Balinese Stories

Indonesian Batik

Indonesian history is heavily influenced by Chinese culture, the large ethnic Chinese population in many cities, brought with them their culture, many aspects of which then became assimilated into the local culture. Through the times, this process has left its mark in Balinese architecture, cuisine, dance, songs and fashion, and textiles including batik.

According to history, Cirebon, a city on the coast of Java, was famous for its harbour, where trade flourished with visiting Indonesian as well as foreign vessels. Cirebon, then known as the Kingdom of Pakungwati, was founded by Sunan Gunungjati (1448–1580) who was the only religious figure (Islamic leader) to become a king.  He used his reign to propagate Islam all along the Pesisir, or northern coast of Java, from Ciberon  to remote Pasundan.

One of Sunan Gunungjati's wives was a Chinese princess named Nio Ong Tien, who became an influential force promoting the artistic elements of the Ciberon court, and ceramics in particular.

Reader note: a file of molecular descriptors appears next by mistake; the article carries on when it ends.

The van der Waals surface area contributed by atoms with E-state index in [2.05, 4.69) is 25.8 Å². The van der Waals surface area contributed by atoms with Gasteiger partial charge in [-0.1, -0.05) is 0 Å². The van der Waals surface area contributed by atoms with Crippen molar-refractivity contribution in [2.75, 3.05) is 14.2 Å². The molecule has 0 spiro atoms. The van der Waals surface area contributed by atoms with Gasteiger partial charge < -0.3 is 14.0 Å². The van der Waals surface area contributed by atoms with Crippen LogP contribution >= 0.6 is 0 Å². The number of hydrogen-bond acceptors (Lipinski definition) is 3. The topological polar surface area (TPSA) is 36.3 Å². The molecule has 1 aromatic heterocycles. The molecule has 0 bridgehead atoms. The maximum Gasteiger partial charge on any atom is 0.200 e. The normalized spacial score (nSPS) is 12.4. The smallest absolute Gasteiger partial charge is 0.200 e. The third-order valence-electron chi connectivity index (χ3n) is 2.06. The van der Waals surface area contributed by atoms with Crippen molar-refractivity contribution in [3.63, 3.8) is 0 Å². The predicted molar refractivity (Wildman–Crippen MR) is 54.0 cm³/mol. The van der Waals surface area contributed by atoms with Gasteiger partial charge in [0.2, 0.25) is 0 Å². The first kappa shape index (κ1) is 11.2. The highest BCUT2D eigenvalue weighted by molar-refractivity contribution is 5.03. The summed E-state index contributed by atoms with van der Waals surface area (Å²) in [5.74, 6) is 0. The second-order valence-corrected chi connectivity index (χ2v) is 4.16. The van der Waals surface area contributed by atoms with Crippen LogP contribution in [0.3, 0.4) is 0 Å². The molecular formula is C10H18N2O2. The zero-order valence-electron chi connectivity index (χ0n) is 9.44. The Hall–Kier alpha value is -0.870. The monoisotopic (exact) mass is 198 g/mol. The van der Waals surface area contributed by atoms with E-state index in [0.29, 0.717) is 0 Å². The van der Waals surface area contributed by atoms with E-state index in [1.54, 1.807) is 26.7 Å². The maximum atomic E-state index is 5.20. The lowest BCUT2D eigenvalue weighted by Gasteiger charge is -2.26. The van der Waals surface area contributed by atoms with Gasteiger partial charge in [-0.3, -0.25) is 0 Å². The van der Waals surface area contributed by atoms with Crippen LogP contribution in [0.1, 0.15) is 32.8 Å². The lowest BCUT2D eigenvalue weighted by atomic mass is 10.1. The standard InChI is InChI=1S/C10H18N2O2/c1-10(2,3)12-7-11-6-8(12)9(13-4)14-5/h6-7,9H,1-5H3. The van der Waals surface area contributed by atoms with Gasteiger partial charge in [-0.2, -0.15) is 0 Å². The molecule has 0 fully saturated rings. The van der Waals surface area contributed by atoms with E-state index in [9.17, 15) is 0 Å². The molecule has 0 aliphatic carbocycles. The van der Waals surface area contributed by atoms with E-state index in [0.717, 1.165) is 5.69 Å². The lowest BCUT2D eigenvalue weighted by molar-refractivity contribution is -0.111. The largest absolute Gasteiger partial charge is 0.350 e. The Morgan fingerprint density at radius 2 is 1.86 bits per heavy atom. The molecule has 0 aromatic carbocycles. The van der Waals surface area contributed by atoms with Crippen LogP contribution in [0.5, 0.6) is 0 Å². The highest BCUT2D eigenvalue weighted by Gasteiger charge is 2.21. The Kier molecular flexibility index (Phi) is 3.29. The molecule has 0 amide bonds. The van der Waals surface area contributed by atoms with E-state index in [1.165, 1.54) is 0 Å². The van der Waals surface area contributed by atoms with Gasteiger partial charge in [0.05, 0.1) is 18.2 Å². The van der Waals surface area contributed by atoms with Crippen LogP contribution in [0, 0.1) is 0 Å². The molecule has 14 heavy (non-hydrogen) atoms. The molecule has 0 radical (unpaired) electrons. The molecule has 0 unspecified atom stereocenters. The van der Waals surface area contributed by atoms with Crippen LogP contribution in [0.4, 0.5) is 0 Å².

The influence of classic Chinese ceramic motifs can be seen in Indonesian Batik, hence the blend of Ciberon-China batik designs with ornate phoenixes, cranes, peonies and a mythical beast part lion, part dragon and part bird. One the most famous Ciberon batik motifs is Megamendung, which literally means 'dark clouds'. Because of its association with rain, Megamendung,  symbolizes life as water for a parched land. Often the cloud motif is also combined with roosters against intertwined leaves and vines; usually in layers of blue, in different shades. Again, the colour dark blue, making reference to dark clouds and life-giving heavy rains, while the lighter blue is a symbol of hope for a brighter future.